The highest risk factors listed for the onset of tinnitus does not occur in everyone. We see people every day in our clinic for hearing loss. Conductive losses, and sensorineural losses. Not everyone has tinnitus. My mother and I have the same genetic loss. She does not have ringing, but I do. I went to a lot of concerts growing up and subjected myself to a lot more noise than she ever experienced. I also had intermittent ringing that would come and go before I went to my first concert. The concerts most likely are the trigger that aggravated my tinnitus to the high level, and constant ringing I currently hear today.
What might tinnitus sound like? Click here to listen to the sounds of tinnitus!
There are many different theories as why tinnitus exists. One popular theory proposes “the brain is filling in sound where it is missing sound”, but how to account for those who have tinnitus and normal hearing. It is highly suspected that there are other areas along our auditory pathway that might be responsible for tinnitus. We currently cannot measure this objectively. It is all based on subjective and descriptive views of people who experience tinnitus. We cannot objectively detect, hear or measure subjective tinnitus with any equipment currently available.
How can we provide treatment for something if we do not know where or what to treat? What part of the ear or auditory pathway do we treat? Is this internal noise in the ears, or in our head? We cannot see it on the MRI, and we heavily rely on the patient’s perception.
With all that said above, there are treatments that work better than others. Hearing aids are the number one treatment that works best with a high percentage of people receiving full, or partial relief from their tinnitus when their hearing aids are in their ears. Sound machines, white noise, music, and television provide excellent relief of the daily ringing in our ears or head. The treatments above clue us in to let us know that bringing in sound works to decrease the sound in our ears or head.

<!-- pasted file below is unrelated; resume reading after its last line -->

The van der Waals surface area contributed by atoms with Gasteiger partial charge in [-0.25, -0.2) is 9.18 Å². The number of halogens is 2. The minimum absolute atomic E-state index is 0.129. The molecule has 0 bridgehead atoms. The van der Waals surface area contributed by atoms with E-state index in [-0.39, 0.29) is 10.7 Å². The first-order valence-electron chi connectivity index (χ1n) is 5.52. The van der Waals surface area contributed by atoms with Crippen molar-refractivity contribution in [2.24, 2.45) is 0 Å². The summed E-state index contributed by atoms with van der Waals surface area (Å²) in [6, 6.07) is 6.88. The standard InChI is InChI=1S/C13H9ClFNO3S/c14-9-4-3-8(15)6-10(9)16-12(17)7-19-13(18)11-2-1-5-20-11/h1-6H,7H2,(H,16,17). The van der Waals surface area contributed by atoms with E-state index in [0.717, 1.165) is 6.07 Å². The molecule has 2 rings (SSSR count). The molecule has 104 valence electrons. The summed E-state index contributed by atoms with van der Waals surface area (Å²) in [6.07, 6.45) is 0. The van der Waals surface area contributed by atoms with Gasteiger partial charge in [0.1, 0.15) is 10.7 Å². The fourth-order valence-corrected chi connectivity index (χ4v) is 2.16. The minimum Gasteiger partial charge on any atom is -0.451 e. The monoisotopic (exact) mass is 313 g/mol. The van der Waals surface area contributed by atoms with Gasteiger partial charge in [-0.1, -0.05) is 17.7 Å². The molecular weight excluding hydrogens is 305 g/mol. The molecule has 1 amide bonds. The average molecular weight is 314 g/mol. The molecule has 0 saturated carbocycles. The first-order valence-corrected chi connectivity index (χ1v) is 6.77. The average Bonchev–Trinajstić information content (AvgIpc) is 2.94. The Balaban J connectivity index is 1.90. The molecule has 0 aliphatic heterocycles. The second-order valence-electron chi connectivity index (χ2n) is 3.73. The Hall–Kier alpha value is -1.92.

The treatments above work for many people. We must be persistent and try different things. Some things will not work for every lifestyle, or person. As the saying goes ‘different strokes for different folks.’
The most important area holding back tinnitus research is funding. There is not enough funding to find a cure for tinnitus. Let’s assume that the pandemic put tinnitus research on hold for the year, but hopefully will resume. Frontiers in Neuroscience posted an excellent article before the pandemic titled “Why is There No Cure for Tinnitus” It is exceptionally long, but excellent article on information pertaining to this very reason. You can read that here.
Lastly, tinnitus onset and successful treatments varies in many ways. I did not include every tinnitus onset that was mentioned, or every treatment. There were so many mentioned. The only conclusive agreement I did get is that we long for a cure, and it is frustrating to those that have it.
For tinnitus relief
Try the above-mentioned tinnitus treatments that worked for many people. Be consistent and persistent! There are lots of different mindfulness programs on the Tinnitus Apps Resources Page that might be helpful, and many are free!